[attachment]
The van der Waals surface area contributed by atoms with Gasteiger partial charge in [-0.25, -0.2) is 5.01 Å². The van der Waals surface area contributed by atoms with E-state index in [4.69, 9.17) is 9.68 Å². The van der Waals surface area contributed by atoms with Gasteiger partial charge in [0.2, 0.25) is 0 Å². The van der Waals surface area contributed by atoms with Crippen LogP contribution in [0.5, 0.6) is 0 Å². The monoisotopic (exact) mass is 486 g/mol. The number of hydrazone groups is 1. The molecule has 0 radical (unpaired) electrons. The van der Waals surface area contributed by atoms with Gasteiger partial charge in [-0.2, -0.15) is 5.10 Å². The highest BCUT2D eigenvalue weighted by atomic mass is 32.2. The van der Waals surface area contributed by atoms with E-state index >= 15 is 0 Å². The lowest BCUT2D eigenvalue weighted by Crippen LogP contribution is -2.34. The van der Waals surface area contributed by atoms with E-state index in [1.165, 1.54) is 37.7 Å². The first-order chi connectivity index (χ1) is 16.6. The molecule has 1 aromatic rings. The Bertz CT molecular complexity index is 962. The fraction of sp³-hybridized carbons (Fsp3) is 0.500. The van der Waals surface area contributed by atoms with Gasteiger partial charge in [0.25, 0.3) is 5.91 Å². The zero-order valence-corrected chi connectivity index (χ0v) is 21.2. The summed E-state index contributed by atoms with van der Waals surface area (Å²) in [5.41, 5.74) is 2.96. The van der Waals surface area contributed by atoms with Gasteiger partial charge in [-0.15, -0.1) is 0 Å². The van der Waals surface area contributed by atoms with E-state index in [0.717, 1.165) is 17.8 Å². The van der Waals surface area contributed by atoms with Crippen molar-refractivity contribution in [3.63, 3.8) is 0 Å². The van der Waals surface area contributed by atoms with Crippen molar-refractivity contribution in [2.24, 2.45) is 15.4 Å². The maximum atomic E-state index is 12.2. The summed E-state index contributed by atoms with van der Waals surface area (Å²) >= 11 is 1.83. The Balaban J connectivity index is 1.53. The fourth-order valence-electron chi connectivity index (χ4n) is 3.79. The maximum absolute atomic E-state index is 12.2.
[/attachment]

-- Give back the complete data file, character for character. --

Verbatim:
The van der Waals surface area contributed by atoms with Gasteiger partial charge in [-0.25, -0.2) is 5.01 Å². The van der Waals surface area contributed by atoms with E-state index in [4.69, 9.17) is 9.68 Å². The van der Waals surface area contributed by atoms with Gasteiger partial charge in [0.2, 0.25) is 0 Å². The van der Waals surface area contributed by atoms with Crippen LogP contribution in [0.5, 0.6) is 0 Å². The monoisotopic (exact) mass is 486 g/mol. The number of hydrazone groups is 1. The molecule has 0 radical (unpaired) electrons. The van der Waals surface area contributed by atoms with Gasteiger partial charge in [-0.2, -0.15) is 5.10 Å². The highest BCUT2D eigenvalue weighted by atomic mass is 32.2. The van der Waals surface area contributed by atoms with E-state index >= 15 is 0 Å². The lowest BCUT2D eigenvalue weighted by Crippen LogP contribution is -2.34. The van der Waals surface area contributed by atoms with E-state index in [1.165, 1.54) is 37.7 Å². The first-order chi connectivity index (χ1) is 16.6. The molecule has 1 aromatic rings. The Bertz CT molecular complexity index is 962. The fraction of sp³-hybridized carbons (Fsp3) is 0.500. The van der Waals surface area contributed by atoms with Gasteiger partial charge in [0.25, 0.3) is 5.91 Å². The zero-order valence-corrected chi connectivity index (χ0v) is 21.2. The summed E-state index contributed by atoms with van der Waals surface area (Å²) in [5.41, 5.74) is 2.96. The van der Waals surface area contributed by atoms with Gasteiger partial charge in [-0.15, -0.1) is 0 Å². The van der Waals surface area contributed by atoms with E-state index in [0.717, 1.165) is 17.8 Å². The van der Waals surface area contributed by atoms with Crippen molar-refractivity contribution in [3.63, 3.8) is 0 Å². The van der Waals surface area contributed by atoms with Crippen molar-refractivity contribution in [2.24, 2.45) is 15.4 Å². The maximum atomic E-state index is 12.2. The summed E-state index contributed by atoms with van der Waals surface area (Å²) >= 11 is 1.83. The Balaban J connectivity index is 1.53. The fourth-order valence-electron chi connectivity index (χ4n) is 3.79. The maximum absolute atomic E-state index is 12.2.